Terra Caribbean maps out real estate deals

Terra Caribbean CEO Jean-Paul de Meillac at the company's head office in St Clair. PHOTOS BY AYANNA KINSALE
Terra Caribbean CEO Jean-Paul de Meillac at the company's head office in St Clair. PHOTOS BY AYANNA KINSALE

Terra Caribbean CEO Jean-Paul de Meillac believes now is a good time to invest in residential and commercial real estate in TT. Speaking with Business Day at the company's office in St Clair earlier this month, de Meillac said, "Over a ten-year period, real estate values go up. Why wouldn't they in a place like TT where there is a limited amount of land, limited amount of infrastructure?"

De Meillac added that traffic congestion, people's desire to live in certain areas, crime causing people to live in certain areas, high cost of materials and a labour pool that is not fantastic are other factors which contribute to a stable real estate industry in TT. But while the industry is stable as a whole, he said there are elements of it that have changed over time.

Having been involved in the industry for the last 20 years, de Meillac said Terra decided to publish its Red Book which serves as a comprehensive guide to real estate in TT. "We look at is as our contribution to the real estate industry." The book contains information collected over the last 20 years on different segments of the industry and offers insights into each one, he added.

Over the last 12 years, de Meillac said there has been a high interest by energy companies for commercial office space. But he said the reality today is there is quite a bit of vacant office space and not many energy companies are interested in occupying these spaces. "The downturn has affected commercial office buildings around TT as well as high-end residential property," de Meillac observed.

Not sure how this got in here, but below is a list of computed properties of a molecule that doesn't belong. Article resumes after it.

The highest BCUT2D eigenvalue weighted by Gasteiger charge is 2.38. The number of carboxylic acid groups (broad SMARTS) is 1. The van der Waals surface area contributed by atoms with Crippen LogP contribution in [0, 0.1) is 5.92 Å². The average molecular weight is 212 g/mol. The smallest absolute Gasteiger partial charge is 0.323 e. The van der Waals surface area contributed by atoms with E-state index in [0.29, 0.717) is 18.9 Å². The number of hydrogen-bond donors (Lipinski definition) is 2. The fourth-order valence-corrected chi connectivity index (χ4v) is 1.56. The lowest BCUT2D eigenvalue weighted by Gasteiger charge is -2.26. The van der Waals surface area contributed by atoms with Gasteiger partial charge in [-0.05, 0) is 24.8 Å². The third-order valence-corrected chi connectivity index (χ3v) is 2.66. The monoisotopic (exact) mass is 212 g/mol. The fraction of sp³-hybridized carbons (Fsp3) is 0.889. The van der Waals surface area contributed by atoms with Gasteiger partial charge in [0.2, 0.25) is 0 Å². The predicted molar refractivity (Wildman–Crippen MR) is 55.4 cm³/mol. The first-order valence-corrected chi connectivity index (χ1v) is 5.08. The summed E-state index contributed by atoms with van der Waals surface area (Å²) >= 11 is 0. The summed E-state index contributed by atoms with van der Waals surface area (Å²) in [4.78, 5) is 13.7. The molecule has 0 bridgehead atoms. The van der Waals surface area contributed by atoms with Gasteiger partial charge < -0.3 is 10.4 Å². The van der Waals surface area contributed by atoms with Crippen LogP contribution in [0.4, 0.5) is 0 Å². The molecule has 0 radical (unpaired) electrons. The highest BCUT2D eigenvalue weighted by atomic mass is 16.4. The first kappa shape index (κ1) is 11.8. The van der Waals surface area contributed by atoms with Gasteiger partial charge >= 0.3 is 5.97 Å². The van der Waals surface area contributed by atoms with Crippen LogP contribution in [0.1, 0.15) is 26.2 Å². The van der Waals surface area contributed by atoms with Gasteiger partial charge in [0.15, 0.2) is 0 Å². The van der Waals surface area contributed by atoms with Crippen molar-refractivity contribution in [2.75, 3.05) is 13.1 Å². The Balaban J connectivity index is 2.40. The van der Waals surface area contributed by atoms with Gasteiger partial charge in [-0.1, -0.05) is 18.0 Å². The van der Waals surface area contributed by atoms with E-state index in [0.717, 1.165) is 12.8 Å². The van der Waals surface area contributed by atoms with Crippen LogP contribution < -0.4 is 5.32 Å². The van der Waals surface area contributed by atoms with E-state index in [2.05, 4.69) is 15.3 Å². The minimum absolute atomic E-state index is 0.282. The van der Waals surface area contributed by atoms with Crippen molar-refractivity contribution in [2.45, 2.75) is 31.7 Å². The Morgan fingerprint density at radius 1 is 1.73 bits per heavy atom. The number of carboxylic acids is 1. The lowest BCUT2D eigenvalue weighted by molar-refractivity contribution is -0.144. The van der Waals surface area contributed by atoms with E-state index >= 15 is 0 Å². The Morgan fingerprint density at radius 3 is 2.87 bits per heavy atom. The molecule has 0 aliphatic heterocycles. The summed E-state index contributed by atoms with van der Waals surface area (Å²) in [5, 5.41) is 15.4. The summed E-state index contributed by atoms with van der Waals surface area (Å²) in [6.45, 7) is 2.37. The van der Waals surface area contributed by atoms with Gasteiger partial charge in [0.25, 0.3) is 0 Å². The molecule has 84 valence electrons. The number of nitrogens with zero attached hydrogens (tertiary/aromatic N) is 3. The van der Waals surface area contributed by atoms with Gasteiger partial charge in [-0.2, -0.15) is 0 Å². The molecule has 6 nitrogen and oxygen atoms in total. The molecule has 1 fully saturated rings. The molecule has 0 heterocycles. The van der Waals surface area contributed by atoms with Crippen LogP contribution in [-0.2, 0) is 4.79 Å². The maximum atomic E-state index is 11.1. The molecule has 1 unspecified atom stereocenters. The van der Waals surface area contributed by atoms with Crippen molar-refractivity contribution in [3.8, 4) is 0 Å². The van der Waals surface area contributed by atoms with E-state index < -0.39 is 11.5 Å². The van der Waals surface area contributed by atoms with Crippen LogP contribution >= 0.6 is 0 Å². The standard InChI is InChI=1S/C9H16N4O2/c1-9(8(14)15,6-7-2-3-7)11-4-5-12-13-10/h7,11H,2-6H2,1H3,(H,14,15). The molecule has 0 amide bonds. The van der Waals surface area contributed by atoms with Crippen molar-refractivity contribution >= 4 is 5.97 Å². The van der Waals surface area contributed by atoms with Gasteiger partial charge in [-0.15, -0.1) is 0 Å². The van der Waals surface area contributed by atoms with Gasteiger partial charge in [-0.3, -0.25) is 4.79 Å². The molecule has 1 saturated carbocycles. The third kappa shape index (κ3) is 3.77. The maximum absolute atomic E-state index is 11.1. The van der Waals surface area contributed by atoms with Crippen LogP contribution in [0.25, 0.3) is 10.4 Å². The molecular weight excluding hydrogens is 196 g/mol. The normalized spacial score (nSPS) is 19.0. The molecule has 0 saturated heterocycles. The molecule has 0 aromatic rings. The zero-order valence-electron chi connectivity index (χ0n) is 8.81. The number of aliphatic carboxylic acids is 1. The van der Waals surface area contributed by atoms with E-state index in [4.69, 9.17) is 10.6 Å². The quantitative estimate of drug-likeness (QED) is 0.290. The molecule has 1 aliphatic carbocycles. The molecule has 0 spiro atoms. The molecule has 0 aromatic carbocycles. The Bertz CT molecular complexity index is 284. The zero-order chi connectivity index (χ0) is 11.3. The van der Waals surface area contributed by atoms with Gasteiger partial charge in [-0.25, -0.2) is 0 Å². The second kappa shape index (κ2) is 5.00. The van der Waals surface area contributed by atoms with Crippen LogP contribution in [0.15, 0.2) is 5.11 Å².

"We have observed commercial business moving out of Port of Spain," moving from downtown to uptown Port of Spain. He said in some cases, businesses have moved out of Port of Spain to places like Aranguez and Trincity where rent is cheaper.

On the residential side, de Meillac said, "Historically, Trinis have bought high-end houses in the west, Palmiste, south to rent to oil and gas executives." But with few or none of these people coming to TT now, he said, "People are not buying these properties to rent to ex pats."

Terra Caribbean CEO Jean-Paul de Meillac goes through The Red Book, the company guide on the real estate industry.

He added the only people who will buy these houses are owner/occupiers or "people who are going to live in the houses." In situations where there is a smaller pool of buyers, prices must contract. "The high-end segment of the market has been hit very hard through the downturn."